Results Based Sales 2.0: Sales 2.0 Book Review

March 8th, 2010 by

By Pat Hinds

I recently read the book “Sales 2.0 Improve Business Results Using Innovative Sales Practices and Technology” by Anneke Seley and Brent Holloway. The concept of having a defined category for Sales 2.0 is fairly new; as a result, this is one of the first books I have seen on the topic.

The book has four parts:

Part 1: Selling in the 21st Century – This section speaks to the definition of Sales 2.0 and the key drivers behind the sales 2.0 movement.

Part 2: Your Entry into Sales 2.0 – This section speaks to the role telemarketing and telesales plays in the sales 2.0 environment.

Part 3: Profiles of Your Sales 2.0 Leaders – This section provides an overview of four companies that have adopted sales 2.0 and provides details on their successes.

Part 4: Getting Started with Sales 2.0 – Provides strategies on where to start to become a sales 2.0 company.

The thing I found most interesting about the book was the way Anneke accounted for the history and progression of Oracle in becoming one of the great technology and sales companies of all time. One quote referenced by Larry Ellison was why he put so much urgency on revenue growth – “It’s a matter of survival. The window is now, or well be gone in ten years”. Oracle also contributed many of the sales 2.0 leaders and entrepreneurs like Marc Benioff of and Tom Siebel of Siebel Systems among countless others. The Oracle story puts into perspective how the development of sales 2.0 has been a labor of love over the last 15 years.

The book spends a lot of time positioning the role of telemarketing and telesales in the sales 2.0 environment. While reading the book I was asking myself if sales 2.0 was going to be the death of the outside sales rep. I do not think Anneke was positioning the complete annihilation of the outside sales rep, but she is very passionate about wanting to drive down the cost of sales, take advantage of technology and adjust selling to the new ways customers want to communicate. The book strongly positions that all companies need to explore the role inside sales will play as you transition your sales organization to a sales 2.0 company.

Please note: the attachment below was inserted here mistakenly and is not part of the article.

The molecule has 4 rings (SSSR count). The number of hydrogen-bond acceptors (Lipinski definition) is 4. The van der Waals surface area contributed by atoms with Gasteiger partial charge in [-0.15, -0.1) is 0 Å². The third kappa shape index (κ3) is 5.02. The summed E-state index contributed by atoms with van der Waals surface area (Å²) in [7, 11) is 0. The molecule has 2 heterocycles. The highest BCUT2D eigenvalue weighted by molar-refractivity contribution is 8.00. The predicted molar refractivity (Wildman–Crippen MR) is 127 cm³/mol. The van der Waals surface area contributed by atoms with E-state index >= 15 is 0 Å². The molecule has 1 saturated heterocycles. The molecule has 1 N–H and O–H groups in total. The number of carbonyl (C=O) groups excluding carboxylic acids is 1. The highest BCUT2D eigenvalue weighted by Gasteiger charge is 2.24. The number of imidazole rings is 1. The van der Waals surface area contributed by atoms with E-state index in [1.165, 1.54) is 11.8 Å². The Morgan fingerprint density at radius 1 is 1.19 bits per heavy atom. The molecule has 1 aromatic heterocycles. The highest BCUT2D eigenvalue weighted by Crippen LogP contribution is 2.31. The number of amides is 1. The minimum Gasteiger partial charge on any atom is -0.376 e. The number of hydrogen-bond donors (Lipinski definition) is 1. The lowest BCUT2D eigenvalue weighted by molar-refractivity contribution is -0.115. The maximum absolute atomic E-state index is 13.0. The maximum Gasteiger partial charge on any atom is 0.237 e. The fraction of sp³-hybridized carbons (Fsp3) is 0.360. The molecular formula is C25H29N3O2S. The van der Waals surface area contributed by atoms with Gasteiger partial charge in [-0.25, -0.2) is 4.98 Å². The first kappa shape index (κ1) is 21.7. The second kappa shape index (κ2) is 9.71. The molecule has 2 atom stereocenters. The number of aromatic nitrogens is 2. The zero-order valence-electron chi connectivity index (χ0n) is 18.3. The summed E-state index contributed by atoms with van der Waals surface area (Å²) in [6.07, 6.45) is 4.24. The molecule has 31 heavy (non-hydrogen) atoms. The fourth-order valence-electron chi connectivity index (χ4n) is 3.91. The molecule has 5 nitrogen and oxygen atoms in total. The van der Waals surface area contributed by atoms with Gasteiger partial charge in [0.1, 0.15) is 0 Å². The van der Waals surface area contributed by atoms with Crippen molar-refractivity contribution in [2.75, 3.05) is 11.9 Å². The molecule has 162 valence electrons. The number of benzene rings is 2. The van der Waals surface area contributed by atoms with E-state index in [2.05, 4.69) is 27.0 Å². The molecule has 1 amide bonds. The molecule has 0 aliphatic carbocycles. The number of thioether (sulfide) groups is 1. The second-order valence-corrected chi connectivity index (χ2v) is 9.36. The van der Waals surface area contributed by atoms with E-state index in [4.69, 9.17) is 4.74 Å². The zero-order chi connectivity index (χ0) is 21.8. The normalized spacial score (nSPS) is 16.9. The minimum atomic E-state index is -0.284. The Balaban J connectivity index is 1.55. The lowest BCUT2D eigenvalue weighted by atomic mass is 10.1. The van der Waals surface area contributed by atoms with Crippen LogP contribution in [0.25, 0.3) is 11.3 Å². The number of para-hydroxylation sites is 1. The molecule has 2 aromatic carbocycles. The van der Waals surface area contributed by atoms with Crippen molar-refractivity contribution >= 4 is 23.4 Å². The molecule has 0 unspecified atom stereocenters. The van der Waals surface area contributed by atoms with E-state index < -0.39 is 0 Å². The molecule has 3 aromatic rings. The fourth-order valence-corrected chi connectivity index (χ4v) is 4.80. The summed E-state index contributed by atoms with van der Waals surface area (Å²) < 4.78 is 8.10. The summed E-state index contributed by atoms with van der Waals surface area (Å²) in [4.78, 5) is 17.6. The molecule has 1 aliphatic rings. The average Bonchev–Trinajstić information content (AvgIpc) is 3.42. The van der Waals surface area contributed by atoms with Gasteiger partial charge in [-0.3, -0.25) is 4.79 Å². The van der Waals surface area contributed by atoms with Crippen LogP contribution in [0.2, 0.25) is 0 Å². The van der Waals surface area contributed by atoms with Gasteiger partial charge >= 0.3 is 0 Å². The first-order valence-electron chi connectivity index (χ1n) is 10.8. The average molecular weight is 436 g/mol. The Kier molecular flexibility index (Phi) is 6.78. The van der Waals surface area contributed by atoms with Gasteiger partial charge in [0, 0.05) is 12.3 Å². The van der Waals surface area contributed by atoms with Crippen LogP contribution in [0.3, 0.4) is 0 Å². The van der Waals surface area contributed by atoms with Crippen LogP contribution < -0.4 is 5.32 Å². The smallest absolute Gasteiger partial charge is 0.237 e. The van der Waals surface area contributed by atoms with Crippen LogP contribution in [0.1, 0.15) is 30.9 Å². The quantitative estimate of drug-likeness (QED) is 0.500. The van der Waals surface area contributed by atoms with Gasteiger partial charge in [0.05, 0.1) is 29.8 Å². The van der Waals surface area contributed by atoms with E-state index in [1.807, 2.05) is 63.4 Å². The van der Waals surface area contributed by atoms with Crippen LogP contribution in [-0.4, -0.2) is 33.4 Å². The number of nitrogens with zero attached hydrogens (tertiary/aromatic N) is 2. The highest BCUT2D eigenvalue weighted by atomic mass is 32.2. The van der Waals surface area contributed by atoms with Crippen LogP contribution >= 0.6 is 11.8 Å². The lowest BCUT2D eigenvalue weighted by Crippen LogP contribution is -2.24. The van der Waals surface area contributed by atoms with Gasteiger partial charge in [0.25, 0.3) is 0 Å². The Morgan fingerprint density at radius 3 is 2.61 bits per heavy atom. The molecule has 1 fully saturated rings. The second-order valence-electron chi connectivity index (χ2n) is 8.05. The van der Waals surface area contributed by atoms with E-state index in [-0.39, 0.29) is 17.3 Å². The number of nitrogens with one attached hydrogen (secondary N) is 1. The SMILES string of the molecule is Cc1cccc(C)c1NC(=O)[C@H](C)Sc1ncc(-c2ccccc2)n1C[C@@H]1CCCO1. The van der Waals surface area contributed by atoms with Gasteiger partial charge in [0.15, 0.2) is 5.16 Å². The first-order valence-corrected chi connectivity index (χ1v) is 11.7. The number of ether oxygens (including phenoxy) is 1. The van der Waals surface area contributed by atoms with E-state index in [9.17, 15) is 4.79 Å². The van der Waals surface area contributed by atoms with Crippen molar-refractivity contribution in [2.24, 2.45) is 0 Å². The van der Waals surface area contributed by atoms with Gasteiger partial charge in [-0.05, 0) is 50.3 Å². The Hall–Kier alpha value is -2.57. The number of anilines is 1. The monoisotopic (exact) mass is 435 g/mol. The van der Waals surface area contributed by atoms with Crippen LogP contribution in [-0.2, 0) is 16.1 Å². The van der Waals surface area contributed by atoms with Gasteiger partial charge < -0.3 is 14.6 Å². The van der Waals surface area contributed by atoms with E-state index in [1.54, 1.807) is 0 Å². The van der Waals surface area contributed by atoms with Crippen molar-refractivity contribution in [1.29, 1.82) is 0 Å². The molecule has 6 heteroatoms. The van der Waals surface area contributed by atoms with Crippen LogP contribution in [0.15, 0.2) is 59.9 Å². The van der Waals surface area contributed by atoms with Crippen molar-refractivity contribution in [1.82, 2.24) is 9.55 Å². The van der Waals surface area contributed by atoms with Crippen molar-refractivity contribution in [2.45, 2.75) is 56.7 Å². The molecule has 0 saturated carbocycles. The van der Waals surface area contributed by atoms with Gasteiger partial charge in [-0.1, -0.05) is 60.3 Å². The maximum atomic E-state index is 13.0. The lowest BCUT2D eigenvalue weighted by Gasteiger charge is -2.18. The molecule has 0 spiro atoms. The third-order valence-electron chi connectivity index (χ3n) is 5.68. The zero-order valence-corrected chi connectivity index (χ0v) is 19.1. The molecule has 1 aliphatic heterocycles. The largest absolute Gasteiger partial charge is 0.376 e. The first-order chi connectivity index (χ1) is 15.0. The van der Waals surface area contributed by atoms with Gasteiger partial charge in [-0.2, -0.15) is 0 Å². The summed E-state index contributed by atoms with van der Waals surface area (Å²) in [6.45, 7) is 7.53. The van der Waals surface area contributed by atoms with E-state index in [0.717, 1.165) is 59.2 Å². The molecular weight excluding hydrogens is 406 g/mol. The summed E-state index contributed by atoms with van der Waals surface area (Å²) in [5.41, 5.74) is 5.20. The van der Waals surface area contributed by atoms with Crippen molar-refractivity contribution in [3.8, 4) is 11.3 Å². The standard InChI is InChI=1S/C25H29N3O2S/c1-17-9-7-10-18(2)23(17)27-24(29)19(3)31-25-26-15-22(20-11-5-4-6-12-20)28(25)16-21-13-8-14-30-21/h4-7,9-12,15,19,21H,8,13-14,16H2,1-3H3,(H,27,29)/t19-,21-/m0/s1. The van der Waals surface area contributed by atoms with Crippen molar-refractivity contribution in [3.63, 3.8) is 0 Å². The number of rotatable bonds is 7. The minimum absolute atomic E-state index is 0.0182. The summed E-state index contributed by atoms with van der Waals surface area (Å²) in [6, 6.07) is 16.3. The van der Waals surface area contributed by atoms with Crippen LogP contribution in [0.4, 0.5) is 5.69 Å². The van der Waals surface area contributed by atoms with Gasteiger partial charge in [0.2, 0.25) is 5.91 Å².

The messages in the book are mostly high level reasons for wanting to adopt a sales 2.0 environment and supported by customer examples. Anneke does take time to do a deep dive into the type of people you should consider as sales 2.0 reps. She also spends time on discussing the value of scoring sales opportunities and some of the tactics on how to implement a lead scoring system. This book is not a technical manual; it is focused on the high level concept of sales 2.0 and the role telemarketing and telesales plays in transforming to a sales 2.0 company.

I strongly recommend that any company or sale person who is considering sales 2.0 purchase the book “Sales 2.0 Improve Business Results Using Innovative Sales Practices and Technology”.

Topics: Sales Consulting